February and March in Movies
By The Anarchist Kitten
January of 2010 saw a variety in releases: there was Mel Gibson's return to the big screen with Edge of Darkness, light-hearted romantic comedy When in Rome starring Kristen Bell, another surprisingly decent Dwayne The Rock Johnson comedy, Tooth Fairy and a new Jackie Chan movie called The Spy Next Door. The month's been moderately good in movies, and now we look ahead at the year, till the beginning of summer of 2010, and discuss what great releases await us.
Dear John: Hollywood has done it again. Another Nicholas Sparks book turned into a goldmine, this time starring Channing Tatum in the lead role. The plot almost seems like a re-imagining of The Notebook. Dear John is the story of John Tyree, a young soldier, and Savannah Curtis, an ambitious college student he falls in love with during their time off. Over the next seven years, the couple is separated by John's increasingly dangerous missions. They manage to stay in touch by sending a continuous stream of letters. This movie will be a heart-warmer, this Valentine's day.
Shutter Island: this chiller stars Hollywood giants Leo DiCaprio and Mark Ruffalo. Directed by Martin Scorsese, Shutter Island is the story of two U.S. marshals who are summoned to a remote and barren island off the coast of Massachusetts to investigate the mysterious disappearance of a murderer from the island's fortress-like hospital for the criminally insane.
The Crazies: this remake tells the story of Ogden Marsh, a picture-perfect American town with happy, law-abiding citizens. But one night, one of them comes to a baseball game with a loaded shotgun ready to kill. Another man burns down his own house after locking his wife and young son in a closet inside. Within days, mere anarchy has been loosed upon the town; people who days ago lived quiet, unremarkable lives have now become depraved, blood-thirsty killers, hiding in the darkness with guns and knives. The town's sheriff tries to make sense of what's happening as the horrific, nonsensical violence escalates.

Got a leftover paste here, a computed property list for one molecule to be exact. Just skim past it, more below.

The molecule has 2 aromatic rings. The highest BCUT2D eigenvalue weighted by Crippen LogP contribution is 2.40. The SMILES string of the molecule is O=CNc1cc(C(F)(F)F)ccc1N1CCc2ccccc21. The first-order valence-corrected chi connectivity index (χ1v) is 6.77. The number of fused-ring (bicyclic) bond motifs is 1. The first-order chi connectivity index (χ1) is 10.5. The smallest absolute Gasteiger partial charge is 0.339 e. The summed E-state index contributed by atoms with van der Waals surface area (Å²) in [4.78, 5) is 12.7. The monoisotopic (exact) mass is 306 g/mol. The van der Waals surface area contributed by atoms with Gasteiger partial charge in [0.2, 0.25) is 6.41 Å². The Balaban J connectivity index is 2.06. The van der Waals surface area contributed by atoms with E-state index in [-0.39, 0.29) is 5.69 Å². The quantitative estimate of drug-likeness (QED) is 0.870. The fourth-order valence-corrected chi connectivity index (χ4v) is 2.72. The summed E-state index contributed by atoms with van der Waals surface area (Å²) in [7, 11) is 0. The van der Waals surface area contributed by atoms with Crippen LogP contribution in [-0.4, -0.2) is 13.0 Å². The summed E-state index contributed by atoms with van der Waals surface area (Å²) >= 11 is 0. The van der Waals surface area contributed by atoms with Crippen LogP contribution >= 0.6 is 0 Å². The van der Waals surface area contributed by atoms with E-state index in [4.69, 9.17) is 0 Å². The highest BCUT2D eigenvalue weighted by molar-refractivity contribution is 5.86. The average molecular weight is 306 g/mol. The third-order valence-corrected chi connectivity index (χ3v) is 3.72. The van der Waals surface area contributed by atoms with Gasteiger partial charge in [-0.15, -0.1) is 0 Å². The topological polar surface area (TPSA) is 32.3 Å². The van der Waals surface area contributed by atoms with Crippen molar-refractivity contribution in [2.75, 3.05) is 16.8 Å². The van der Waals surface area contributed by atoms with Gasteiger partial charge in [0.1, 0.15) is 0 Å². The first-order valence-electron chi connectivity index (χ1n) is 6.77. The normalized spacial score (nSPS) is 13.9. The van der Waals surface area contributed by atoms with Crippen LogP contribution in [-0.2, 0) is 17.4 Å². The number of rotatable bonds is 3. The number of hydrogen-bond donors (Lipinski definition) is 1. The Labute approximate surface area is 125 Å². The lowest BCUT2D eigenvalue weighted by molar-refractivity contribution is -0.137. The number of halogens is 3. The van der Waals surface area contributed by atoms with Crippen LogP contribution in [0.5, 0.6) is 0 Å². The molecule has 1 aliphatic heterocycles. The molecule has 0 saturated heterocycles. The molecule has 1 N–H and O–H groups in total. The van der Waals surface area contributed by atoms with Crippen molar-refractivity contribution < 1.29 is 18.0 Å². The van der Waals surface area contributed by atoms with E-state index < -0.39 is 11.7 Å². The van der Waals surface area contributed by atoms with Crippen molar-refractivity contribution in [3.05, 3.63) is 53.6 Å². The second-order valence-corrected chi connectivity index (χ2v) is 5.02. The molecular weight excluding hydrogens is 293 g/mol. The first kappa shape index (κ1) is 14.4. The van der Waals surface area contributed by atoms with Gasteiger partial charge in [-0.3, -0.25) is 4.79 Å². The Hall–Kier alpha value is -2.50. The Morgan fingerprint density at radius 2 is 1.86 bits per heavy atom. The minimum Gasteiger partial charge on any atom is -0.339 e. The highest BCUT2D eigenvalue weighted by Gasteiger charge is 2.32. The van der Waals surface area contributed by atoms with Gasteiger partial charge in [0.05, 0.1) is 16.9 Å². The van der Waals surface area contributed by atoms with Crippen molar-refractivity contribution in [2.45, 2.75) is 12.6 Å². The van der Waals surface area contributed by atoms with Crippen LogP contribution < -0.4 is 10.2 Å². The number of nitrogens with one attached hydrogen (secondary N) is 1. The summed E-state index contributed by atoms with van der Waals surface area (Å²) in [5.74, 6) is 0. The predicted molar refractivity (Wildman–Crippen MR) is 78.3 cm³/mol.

Alice In Wonderland: arguably this year's most anticipated film, Tim Burton's Alice in Wonderland starring Johnny Depp, Anne Hathaway and Helena Bonham Carter among others will be released early March. Based on the classic children's tale from Lewis Carroll, Alice in Wonderland needs no synopsis; it will be shot using 3D and performance capture technology similar to that used for the movie Beowulf.
Season of the Witch: is this simply another Nicolas Cage money ploy? Either way, Nick Cage movies never fail to deliver entertainment, and this shouldn't be an exception. The story revolves around a group of knights in 14th century France who must transport a woman accused of witchcraft to a mountain abbey, where the monks will seek to understand and destroy her powers, believed to be the source of the Black Plague.
The Last Song: Another Nicholas Sparks book turned into a movie. Yes, that's right, the second this year. This one, starring child celebrity Miley Cyrus and Greg Kinnear is called The Last Song and is set in a small Southern beach town where an estranged father gets a chance to spend the summer with his reluctant teenaged daughter who'd rather be home in New York. He tries to reconnect with her through the only thing they have in common- music.
There you have it readers. In due time, the releases awaiting us for the rest of year will also be discussed. And there certainly are plenty- Prince of Persia, Iron Man 2 and a remake of Nightmare on Elm Street is only the tip of the iceberg. Happy viewing!